Over at Baseball Savant, we see Arrieta has ceased getting swing and misses, and the contact against him has gotten increasingly harder. Batters are having an easier time squaring him up, and his velocity is down. When he was throwing 95 MPH with the Chicago Cubs, he was a true ace. At 92, he’s been a fifth starter on the verge of being a pitcher who may be forced into retirement.

Really, when you look at Arrieta, you have to wonder why the Mets would have interest. Arrieta hasn’t been all that good the past two seasons, and he has been trending downward since that Cy Young season in 2015. Of course, with all of these reasons, you could also understand the Mets may pursue him because they feel like they could build on something.

On that note, Arrieta’ GB/FB rate was back to the levels it was when he won the Cy Young in 2015. He was also unlucky last year with a .333 BABIP. Certainly, if you are the Mets, you can look at the addition of Francisco Lindor and their attempts to build an infield in 2021, and you could certainly talk yourself into it working.

If nothing else, it is a plan which would allow David Peterson to begin the year in Triple-A Syracuse. It allows the team to have to only look to rely on one of Joey Lucchesi or Jordan Yamamoto in the rotation. It is a bridge to when Noah Syndergaard is ready. Based on the likely commitment required to sign him, it is entirely possible it will be easy to cut bait with him should he falter.

On those grounds, you can certainly understand the Mets line of thinking. That said, when there are better and higher upside options available like James Paxton, you do wonder why the Mets would push for Arrieta right now. If the team was still operated by Jeff Wilpon, you would understand, and you could see this coming a mile away.

However, now, this move at this time seems odd. Perhaps, the Mets won’t go this route until the rest of the free agent starting pitching market shakes out. Maybe, they know something we don’t. At this point, it is anyone’s guess. We can only hope they know better and their hedging their bets here will pay off in a way it typically didn’t under Jeff Wilpon.

Steve Cohen’s First Day To-Do List

With reports the sale of the New York Mets being finalized, and with free agency having already begun, Steve Cohen has to hit the ground running. In light of that, here’s a helpful first day to-do list:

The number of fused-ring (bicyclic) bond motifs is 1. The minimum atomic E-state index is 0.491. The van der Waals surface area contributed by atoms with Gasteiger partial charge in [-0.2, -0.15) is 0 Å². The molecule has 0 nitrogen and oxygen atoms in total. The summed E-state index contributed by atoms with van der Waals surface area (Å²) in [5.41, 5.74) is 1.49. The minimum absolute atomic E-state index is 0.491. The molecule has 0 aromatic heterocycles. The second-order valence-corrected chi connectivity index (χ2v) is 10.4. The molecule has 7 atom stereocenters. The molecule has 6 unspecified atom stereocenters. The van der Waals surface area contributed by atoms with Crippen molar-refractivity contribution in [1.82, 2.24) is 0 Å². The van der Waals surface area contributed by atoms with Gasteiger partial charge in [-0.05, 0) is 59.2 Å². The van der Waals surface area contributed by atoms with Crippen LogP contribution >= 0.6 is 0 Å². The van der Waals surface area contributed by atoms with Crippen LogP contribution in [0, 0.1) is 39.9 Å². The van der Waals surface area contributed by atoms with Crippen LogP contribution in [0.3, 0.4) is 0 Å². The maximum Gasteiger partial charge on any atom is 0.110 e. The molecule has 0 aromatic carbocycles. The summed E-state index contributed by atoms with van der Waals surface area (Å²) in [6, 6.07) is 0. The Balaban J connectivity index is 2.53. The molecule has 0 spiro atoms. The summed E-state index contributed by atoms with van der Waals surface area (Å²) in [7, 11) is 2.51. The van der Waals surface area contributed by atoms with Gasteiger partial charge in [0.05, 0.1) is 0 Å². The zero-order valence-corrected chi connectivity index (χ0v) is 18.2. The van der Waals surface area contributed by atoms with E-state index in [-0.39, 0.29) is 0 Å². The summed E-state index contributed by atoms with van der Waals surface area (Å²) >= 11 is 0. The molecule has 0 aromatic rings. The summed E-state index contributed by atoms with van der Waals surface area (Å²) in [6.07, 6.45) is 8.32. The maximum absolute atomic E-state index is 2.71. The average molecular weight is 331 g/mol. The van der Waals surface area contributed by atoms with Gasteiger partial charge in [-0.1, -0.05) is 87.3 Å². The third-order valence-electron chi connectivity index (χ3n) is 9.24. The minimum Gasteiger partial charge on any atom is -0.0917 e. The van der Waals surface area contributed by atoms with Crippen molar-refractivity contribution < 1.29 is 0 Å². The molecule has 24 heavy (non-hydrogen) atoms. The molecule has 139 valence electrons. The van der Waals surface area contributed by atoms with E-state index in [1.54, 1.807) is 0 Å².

1. Have security escort Jeff Wilpon from the building.

2. Officially announce Sandy Alderson re-joining the Mets.

3. Sit down with Brodie Van Wagenen to have him explain trading Jarred Kelenic and making moves to obtain former clients like Jed Lowrie and Michael Wacha.

4. Fire Van Wagenen.

5. Call the agents for Michael Conforto, Brandon Nimmo, and Noah Syndergaard to find out the parameters for a potential extension.

6. Call Indians and ask for initial asking price on Francisco Lindor and what pitchers they’d be willing to trade.

7. Have security do a sweep of the building up ensure Wilpon and Van Wagenen have vacated the premises.

8. Give a big raise to all the scouts and front office personnel who handle the draft.

9. Talk with media about plans going forward and to send message out to fans about this being a new era of competitiveness in all areas and accountability.

10. Order Shake Shack and enjoy a first day well done.

2020 Mets Did Not Underachieve

As the season wound to a close, there was much talk about how the Mets were too talented for this season to have unfolded the way it did. Certainly, some players struggled, but in the end, the Mets missing even an expanded postseason should not have shocked anyone.

Things changed dramatically for the Mets the day Noah Syndergaard had to shut it down due to Tommy John surgery. It was at that point the Mets went from possible postseason contender to a team who was likely going to miss the postseason.

Syndergaard presented, along with Jacob deGrom, two top of the rotation, swing and miss pitchers. The Mets desperately needed this as this was a team with far too many pitchers who pitched to contact in front of a terrible defensive team.

In 2019, the Mets were last in the National League with an 86 DRS. Despite planning on going into 2020 with Marcus Stroman and Rick Porcello, two pitchers who pitch to a high rate of contact, the Mets affirmatively opted not to improve their defense. In actuality, they probably made t worse.